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EDUCATION: Find economies, not new revenue

Letter by Ora Clark, Federal Way on May 3, 2012 at 4:13 pm with 33 Comments »
May 3, 2012 4:13 pm

I see that Gov. Chris Gregoire is urging her successor to find new funding to support the schools (TNT, 5-3). I would beg to differ and suggest that her successor search for economies instead.

I say this from the viewpoint of my 87-year-old memory banks and several years of volunteering in the local elementary schools.

• Textbooks: When I was a child, parents were expected to purchase the students’ books each year. The book store would then buy them back at the end of the year. Depending on the condition, the turn-in value could be almost as much as the purchase value. This also has the advantage of teaching the student responsibility. Texts were used for several years before a new or revised edition replaced it.

Today, texts are replaced almost on an annual basis. Take math as an example. When a new theory on teaching math is put forth, new books are ordered. A year or so later it happens again. Result: The poor students become so confused that they never do grasp the essentials of math.

• Administration: There is little doubt that empires have been built. We had a superintendent for the entire county, no assistants.

• Sports: The overemphasis just was not there back then. But I will not get into that because of the emotional issues.

Just a few thoughts from an old geezer.

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  1. The only time I paid for school books was in college. Most books need to be replaced on a regular basis. The thicker the book the worse they hold up. The Calculus book that I used for four quarters is covered with duct tape.

    That being said, physical books will eventually become museum pieces.

    I don’t know about one superintendent for the whole county. I’m not that old. However, clearly we don’t need the number of separate school districts if the state is responsible for basic education. I also have to question the need for two vice-principals at the high school level. Clearly there is some fat that could be trimmed at the administration level.

  2. cclngthr says:

    Instead of buying books, why not use electronic forms of books which use an iPad like devise that offers a multiple form of software files which take the place of physical books.

    Texts are replaced since the information becomes obsolete once it is printed.

    Pawl,

    Back then, with one-room schoolhouses, one superintendent was only needed because the population is not like it is now. You might have seen the county having an equivalent of the current population of the City of Tacoma for all of Pierce County. Tacoma has 56 schools and back then, that number of schools might have encompassed the entire county, Likewise with student population, Tacoma has approximately 25,000 students. That number might have been throughout the county when Ora Clark was going to school.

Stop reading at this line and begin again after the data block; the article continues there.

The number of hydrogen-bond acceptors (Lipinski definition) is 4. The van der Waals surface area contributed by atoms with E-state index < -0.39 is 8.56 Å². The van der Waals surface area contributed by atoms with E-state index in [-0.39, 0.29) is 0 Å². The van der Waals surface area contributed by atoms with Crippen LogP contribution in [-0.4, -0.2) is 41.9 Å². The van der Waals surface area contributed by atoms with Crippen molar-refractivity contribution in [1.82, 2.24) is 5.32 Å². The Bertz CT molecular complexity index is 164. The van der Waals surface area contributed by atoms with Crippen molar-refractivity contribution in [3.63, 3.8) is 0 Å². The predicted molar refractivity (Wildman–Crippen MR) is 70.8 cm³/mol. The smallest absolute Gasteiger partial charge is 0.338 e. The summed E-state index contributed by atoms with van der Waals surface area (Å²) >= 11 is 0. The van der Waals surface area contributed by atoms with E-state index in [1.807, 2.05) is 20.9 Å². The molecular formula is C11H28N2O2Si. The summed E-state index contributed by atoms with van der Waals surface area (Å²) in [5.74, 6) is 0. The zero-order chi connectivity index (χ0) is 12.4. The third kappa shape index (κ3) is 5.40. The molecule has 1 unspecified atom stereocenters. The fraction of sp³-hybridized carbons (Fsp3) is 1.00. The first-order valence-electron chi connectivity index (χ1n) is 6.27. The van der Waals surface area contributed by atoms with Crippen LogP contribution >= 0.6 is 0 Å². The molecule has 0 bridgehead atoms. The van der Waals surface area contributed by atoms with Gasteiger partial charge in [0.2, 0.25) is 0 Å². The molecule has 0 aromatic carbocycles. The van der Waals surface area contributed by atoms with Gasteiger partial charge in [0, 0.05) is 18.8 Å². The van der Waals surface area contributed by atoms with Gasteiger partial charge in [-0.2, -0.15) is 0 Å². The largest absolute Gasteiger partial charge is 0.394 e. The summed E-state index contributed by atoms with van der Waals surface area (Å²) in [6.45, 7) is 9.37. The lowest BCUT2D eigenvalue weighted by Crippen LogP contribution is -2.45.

3. cclngthr says:

    A lot of people would propose this:

    1. Eliminate SPED services, including all related services including Title 1, LAP, ESL, and similar services.
    2. Eliminate bus services.
    3. Eliminate food services.
    4. Require one administrator per building.
    5. Have one administrator to cover each level of schools, such as elementary ed, and secondary ed.
    6. Eliminate school nurse and counseling services.

  4. sandblower says:

    ccingthr, are YOU actually proposing those measures?

  5. cclngthr says:

    sandblower,

    No, a lot of comments I read about education lead to those proposals. People claim that SPED kids bring down education and cost too much, and by eliminating them, schools would be better. People also complain about bus service, school lunch programs, and the top heavy administration (which I happen to agree with) as well as nurse/counseling services are costing the districts too much. I won’t get into sports because they generally are providing enough funding through other sources dedicated to that. But of course, people might even complain about that and might want to eliminate that as well.

    In my earlier comment, I do think if we eliminate textbooks altogether and start using Ereader software with the iPad, textbooks could be networked into the district internet network and whatever the teacher wants the class to work on, students would use the iPad rather than the physical book. Then students would be able to have up to date information and can work on the iPad and print out their work on the classroom printer; saving a bunch of paper and textbook costs.

  6. bobcat1a says: